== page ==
Earth system science is the study of how scientific data stemming from various fields of research, such as the atmosphere, oceans, land ice and others, fit together to form the current picture of our planet as a whole, including its changing climate.
Climate scientists separate factors that affect climate change into three categories: forcings, feedbacks, and tipping points.
Forcings: The initial drivers of climate.
- Solar Irradiance. Solar radiation is the source of heat for planet Earth. Scientists also use evidence from proxy measurements, such as sunspot counts going back centuries and ancient tree rings, to measure the amount of sun that reaches Earth’s surface. The sun has an 11-year sun spot cycle, which causes about 0.1% of the variation in the sun’s output.1 The solar cycle is incorporated into climate models.
- Greenhouse gas emissions. Since the industrial revolution, concentrations of greenhouse gases such as carbon dioxide (CO2), methane (CH4), and nitrous oxide (N2O) have risen in the atmosphere. Burning fossil fuels such as coal, oil and gas has increased the concentration of atmospheric carbon dioxide (CO2) from 280 parts per million to 393 parts per million.2 These greenhouse gases absorb and then re-radiate heat in Earth’s atmosphere, which causes increased warming.
- Aerosols, dust, smoke, and soot. Very small airborne particles come from both human and natural sources and have various effects on climate. Sulfate aerosols, which result from burning coal, biomass, and volcanic eruptions, tend to cool the Earth. Other kinds of particles such as black carbon have a warming effect.3 The global distribution of aerosols is being tracked from the ground and from satellites.
Climate feedbacks: processes that can either amplify or diminish the effects of climate forcings. A feedback that increases an initial warming is called a "positive feedback." A feedback that reduces an initial warming is a "negative feedback."
- Clouds. Clouds have an enormous impact on Earth's climate, reflecting about one third of the total amount of sunlight that hits the Earth's atmosphere back into space. Even small changes in cloud amount, location and type could have large consequences. A warmer climate could cause more water to be held in the atmosphere leading to an increase in cloudiness and altering the amount of sunlight that reaches the surface of the Earth. Less heat would get absorbed, which could slow the increased warming.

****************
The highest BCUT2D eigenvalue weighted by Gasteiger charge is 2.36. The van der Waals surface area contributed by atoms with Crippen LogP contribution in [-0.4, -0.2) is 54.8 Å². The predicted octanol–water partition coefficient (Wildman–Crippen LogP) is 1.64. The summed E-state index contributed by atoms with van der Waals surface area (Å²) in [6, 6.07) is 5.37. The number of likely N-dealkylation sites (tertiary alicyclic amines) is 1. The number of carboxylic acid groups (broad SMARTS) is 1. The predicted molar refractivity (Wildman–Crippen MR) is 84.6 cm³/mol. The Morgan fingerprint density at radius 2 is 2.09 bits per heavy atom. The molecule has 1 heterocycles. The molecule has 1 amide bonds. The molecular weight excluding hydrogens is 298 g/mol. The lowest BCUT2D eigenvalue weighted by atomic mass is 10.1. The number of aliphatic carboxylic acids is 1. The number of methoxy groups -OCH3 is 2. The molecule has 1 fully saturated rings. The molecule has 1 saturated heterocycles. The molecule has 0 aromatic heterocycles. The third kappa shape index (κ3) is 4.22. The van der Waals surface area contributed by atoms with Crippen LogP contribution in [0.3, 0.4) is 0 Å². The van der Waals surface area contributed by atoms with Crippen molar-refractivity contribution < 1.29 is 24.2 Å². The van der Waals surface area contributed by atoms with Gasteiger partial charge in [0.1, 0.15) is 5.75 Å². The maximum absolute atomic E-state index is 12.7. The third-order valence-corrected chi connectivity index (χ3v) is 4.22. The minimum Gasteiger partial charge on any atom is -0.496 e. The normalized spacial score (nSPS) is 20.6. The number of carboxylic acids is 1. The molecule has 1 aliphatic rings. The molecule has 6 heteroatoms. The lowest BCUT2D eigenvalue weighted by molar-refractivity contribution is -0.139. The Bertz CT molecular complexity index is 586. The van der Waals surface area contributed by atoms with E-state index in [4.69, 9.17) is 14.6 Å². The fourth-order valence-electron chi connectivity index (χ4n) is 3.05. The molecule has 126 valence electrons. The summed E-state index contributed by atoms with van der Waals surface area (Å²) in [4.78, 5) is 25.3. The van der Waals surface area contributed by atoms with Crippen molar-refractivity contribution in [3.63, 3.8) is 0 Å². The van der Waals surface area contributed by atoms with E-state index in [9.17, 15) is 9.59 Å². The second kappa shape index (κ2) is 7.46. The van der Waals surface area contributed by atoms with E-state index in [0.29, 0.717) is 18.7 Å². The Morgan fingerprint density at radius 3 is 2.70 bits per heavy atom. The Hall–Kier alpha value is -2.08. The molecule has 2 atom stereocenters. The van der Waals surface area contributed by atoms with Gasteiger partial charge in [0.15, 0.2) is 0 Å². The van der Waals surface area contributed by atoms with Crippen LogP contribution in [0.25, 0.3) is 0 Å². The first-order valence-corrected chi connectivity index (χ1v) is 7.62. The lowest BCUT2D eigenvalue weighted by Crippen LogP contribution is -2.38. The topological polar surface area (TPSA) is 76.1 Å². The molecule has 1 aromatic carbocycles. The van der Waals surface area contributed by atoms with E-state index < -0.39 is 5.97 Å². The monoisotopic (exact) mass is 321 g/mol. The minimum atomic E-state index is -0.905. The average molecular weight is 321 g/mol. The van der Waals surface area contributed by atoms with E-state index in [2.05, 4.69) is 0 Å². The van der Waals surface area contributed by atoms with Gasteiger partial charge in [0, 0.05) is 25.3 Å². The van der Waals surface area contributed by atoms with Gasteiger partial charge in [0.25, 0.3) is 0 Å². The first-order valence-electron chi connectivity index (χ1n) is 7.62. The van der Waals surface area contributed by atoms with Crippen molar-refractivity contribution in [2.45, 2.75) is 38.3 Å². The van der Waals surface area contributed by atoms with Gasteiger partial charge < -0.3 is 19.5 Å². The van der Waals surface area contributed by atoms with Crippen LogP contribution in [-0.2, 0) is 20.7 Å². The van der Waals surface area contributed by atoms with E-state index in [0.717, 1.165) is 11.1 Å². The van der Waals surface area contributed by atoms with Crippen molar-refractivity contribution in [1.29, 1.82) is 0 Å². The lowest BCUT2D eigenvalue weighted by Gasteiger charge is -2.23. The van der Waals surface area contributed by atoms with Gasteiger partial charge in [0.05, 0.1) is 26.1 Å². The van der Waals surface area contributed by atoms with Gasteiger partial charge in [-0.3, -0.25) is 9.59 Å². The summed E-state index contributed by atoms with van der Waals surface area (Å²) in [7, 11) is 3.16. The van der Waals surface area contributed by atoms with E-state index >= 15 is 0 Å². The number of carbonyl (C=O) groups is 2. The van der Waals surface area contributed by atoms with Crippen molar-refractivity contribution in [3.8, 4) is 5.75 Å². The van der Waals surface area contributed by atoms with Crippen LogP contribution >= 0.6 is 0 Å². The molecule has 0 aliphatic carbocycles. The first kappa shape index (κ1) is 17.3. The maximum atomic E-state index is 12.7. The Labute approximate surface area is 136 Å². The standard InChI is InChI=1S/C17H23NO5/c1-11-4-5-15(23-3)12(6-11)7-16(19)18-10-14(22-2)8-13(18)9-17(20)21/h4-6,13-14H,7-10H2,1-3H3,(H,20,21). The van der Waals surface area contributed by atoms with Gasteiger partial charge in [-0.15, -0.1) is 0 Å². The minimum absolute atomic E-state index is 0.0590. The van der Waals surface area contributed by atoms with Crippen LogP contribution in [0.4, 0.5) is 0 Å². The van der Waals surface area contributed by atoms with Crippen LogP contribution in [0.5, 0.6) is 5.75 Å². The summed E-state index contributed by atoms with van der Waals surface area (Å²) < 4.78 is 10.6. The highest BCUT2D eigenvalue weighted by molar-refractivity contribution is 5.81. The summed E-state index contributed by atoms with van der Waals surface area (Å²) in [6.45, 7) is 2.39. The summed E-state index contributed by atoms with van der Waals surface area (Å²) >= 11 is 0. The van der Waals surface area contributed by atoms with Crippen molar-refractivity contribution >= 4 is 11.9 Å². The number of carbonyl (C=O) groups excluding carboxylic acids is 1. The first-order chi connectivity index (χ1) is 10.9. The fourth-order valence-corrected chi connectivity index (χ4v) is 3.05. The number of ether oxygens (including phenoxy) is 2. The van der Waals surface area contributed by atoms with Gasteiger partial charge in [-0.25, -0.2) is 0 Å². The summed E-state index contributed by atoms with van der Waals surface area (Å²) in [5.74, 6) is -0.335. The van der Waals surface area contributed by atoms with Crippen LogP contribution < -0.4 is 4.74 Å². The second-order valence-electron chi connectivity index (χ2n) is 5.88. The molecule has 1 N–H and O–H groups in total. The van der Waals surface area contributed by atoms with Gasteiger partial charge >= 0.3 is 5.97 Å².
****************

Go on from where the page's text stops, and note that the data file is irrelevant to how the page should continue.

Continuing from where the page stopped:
- Precipitation. Global climate models show that precipitation will generally increase due to the increased amount of water held in a warmer atmosphere, but not in all regions. Some regions will dry out instead. Changes in precipitation patterns, such as increased water availability, may cause an increase in plant growth, which in turn could potentially removing more carbon dioxide from the atmosphere.
- Greening of the forests. Natural processes, such as tree growth, remove about half of human carbon dioxide emissions from the atmosphere every year. Scientists are currently studying where this carbon dioxide goes. The delicate balance between the absorption and release of carbon dioxide by the oceans and the world’s great forested regions is the subject of research by many scientists. There is some evidence that the ability of the oceans or forests to continue absorbing carbon dioxide may decline as the world warms, leading to faster accumulation in the atmosphere.
- Ice albedo. Ice is white and very reflective, in contrast to the ocean surface, which is dark and absorbs heat faster. As the atmosphere warms and sea ice melts, the darker ocean absorbs more heat, causes more ice to melt, and makes the Earth warmer overall. The ice-albedo feedback is a very strong positive feedback.
Climate tipping points: When Earth’s climate abruptly moves between relatively stable states.
- Ocean circulation. As Arctic sea ice and the Greenland ice sheet melt, ocean circulation in the Atlantic may divert the Gulf Stream. This and/or other changes would significantly change regional weather patterns. A change in the Gulf Stream could lead to a significant cooling in Western Europe. This highlights the importance of ocean circulation in maintaining regional climates.
- Ice loss. Due to the strong positive feedback of the ice albedo, if enough ice melts, causing Earth’s surface to absorb more and more heat, then we may hit a point of no return. Shrinking ice sheets contribute to sea level rise. Many hundreds of millions of people live near a coast, so our ability to predict sea level rise over the next century has substantial human and economic ramifications.
- Rapid release of methane. Deposits of frozen methane, a potent greenhouse gas, and carbon dioxide lie beneath permafrost in Arctic regions. About a quarter of the Northern hemisphere is covered by permafrost. As the environment warms and the permafrost thaws, these deposits can be released into the atmosphere and present a risk of runaway warming.4
Claus Frohlich and Judith Lean, “Solar radiative output and its variability: evidence and mechanisms,” The Astronomy and Astrophysics Review, 2004, doi:10.1007/s00159-004-0024-1.
Trends in Atmospheric Carbon Dioxide, National Oceanic & Atmospheric Administration, 2013. http://www.esrl.noaa.gov/gmd/ccgg/trends/
NASA's Earth Observatory, "Aerosols: Tiny Particles, Big Impact," 1999.
A. Vaks et al, "Speleotherms Reveal 500,000-Year History of Siberian Permafrost," Science, April 12, 2013: Vol. 340 no. 6129 pp. 183-186, doi: 10.1126/science.1228729